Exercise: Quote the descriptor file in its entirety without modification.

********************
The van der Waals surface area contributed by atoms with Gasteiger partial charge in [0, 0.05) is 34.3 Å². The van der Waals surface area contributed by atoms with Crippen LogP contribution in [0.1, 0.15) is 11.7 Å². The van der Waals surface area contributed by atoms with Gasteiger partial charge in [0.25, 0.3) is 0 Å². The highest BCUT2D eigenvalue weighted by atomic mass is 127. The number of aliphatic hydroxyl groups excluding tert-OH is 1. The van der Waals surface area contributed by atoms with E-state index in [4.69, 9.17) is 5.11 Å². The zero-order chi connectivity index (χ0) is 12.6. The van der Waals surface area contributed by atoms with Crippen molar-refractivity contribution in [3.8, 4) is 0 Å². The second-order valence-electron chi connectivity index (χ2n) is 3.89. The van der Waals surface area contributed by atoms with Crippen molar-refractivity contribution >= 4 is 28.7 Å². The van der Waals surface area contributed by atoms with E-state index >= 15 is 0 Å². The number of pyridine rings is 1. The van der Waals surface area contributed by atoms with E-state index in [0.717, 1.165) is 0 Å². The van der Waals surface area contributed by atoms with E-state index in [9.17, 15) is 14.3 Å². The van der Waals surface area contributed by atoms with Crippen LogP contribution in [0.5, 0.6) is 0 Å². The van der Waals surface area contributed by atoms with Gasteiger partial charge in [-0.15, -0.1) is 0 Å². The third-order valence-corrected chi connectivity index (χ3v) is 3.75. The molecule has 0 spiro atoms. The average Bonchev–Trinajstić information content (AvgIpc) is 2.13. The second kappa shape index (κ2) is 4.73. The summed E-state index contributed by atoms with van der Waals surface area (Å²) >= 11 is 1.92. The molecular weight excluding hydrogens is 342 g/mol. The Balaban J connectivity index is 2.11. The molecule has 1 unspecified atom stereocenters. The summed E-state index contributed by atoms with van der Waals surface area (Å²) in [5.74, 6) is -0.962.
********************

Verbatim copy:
The van der Waals surface area contributed by atoms with Gasteiger partial charge in [0, 0.05) is 34.3 Å². The van der Waals surface area contributed by atoms with Crippen LogP contribution in [0.1, 0.15) is 11.7 Å². The van der Waals surface area contributed by atoms with Gasteiger partial charge in [0.25, 0.3) is 0 Å². The highest BCUT2D eigenvalue weighted by atomic mass is 127. The number of aliphatic hydroxyl groups excluding tert-OH is 1. The van der Waals surface area contributed by atoms with E-state index in [4.69, 9.17) is 5.11 Å². The zero-order chi connectivity index (χ0) is 12.6. The van der Waals surface area contributed by atoms with Crippen molar-refractivity contribution in [3.8, 4) is 0 Å². The second-order valence-electron chi connectivity index (χ2n) is 3.89. The van der Waals surface area contributed by atoms with Crippen molar-refractivity contribution >= 4 is 28.7 Å². The van der Waals surface area contributed by atoms with E-state index >= 15 is 0 Å². The number of pyridine rings is 1. The van der Waals surface area contributed by atoms with E-state index in [0.717, 1.165) is 0 Å². The van der Waals surface area contributed by atoms with E-state index in [9.17, 15) is 14.3 Å². The van der Waals surface area contributed by atoms with Crippen LogP contribution in [0.5, 0.6) is 0 Å². The van der Waals surface area contributed by atoms with Gasteiger partial charge in [-0.15, -0.1) is 0 Å². The third-order valence-corrected chi connectivity index (χ3v) is 3.75. The molecule has 0 spiro atoms. The average Bonchev–Trinajstić information content (AvgIpc) is 2.13. The second kappa shape index (κ2) is 4.73. The summed E-state index contributed by atoms with van der Waals surface area (Å²) >= 11 is 1.92. The molecular weight excluding hydrogens is 342 g/mol. The Balaban J connectivity index is 2.11. The molecule has 1 unspecified atom stereocenters. The summed E-state index contributed by atoms with van der Waals surface area (Å²) in [5.74, 6) is -0.962.